The Mineral Point Historical Society was formed in 1939 to prevent the destruction of Orchard Lawn, the Italianate-style house built by Joseph Gundry in 1867. Since its formation, the MPHS has been dedicated to collecting, preserving, and sharing all aspects of the history of Mineral Point and the surrounding Lead Region of Southwest Wisconsin. A significant part of the holdings of the Society are photograph collections, portions of which are now available online in collaboration with Recollection Wisconsin (formerly Wisconsin Heritage Online) and the Wisconsin Historical Society.
The Glass Plate Negative Collection comprises six different collections donated to the MPHS at various times. About 700 of these images are from a set of glass plate negatives found under a staircase in the Gundry and Gray building on High Street, when it was taken over by the Wisconsin Power and Light Company. Destined for the dumpster, a WP&L executive instead took them home and stored them in his garage. The negatives went up for auction at his estate sale in the 1970s and were purchased for the Mineral Point Historical Society. Local photographers then printed all of the images in this set. The images date from 1875 to about 1910 and document buildings and people in Mineral Point and vicinity.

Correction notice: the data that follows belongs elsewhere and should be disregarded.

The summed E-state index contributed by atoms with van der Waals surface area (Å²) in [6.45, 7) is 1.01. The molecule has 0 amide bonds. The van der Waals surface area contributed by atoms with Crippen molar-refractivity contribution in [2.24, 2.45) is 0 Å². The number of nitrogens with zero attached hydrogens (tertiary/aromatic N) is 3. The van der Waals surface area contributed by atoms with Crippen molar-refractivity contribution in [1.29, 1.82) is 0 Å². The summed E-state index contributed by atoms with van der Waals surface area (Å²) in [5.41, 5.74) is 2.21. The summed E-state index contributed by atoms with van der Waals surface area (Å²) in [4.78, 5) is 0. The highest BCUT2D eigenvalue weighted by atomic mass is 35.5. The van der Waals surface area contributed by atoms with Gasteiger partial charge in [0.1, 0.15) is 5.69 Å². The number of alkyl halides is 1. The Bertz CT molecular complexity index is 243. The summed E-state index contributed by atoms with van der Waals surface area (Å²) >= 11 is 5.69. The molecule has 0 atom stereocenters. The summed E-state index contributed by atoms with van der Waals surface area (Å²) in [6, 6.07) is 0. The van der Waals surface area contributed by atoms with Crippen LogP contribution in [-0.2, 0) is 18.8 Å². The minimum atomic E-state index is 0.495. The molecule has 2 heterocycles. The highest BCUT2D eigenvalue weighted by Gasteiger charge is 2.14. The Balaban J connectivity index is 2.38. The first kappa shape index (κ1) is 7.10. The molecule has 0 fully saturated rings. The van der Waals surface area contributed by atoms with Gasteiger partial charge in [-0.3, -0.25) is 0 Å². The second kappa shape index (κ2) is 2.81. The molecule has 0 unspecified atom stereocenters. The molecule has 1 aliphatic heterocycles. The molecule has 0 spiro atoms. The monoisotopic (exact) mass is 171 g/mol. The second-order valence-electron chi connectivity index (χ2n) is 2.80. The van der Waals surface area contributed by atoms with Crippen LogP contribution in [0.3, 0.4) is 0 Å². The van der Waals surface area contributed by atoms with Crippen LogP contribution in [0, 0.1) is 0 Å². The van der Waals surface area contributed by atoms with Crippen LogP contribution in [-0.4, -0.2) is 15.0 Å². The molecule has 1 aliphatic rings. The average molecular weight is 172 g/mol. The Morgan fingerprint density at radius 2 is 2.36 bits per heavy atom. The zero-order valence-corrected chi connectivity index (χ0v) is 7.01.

The 1971 Slide Collection is the result of a study of Mineral Point conducted in 1971 by Professor Phil Lewis and students in his landscape architecture design class at the University of Wisconsin-Madison. The class photographed "every building in Mineral Point." The set of slides disappeared for several decades but resurfaced in 2008 when they were donated to the MPHS. Over the years, some of the slides have gone missing but the collection appears to be about 95% complete.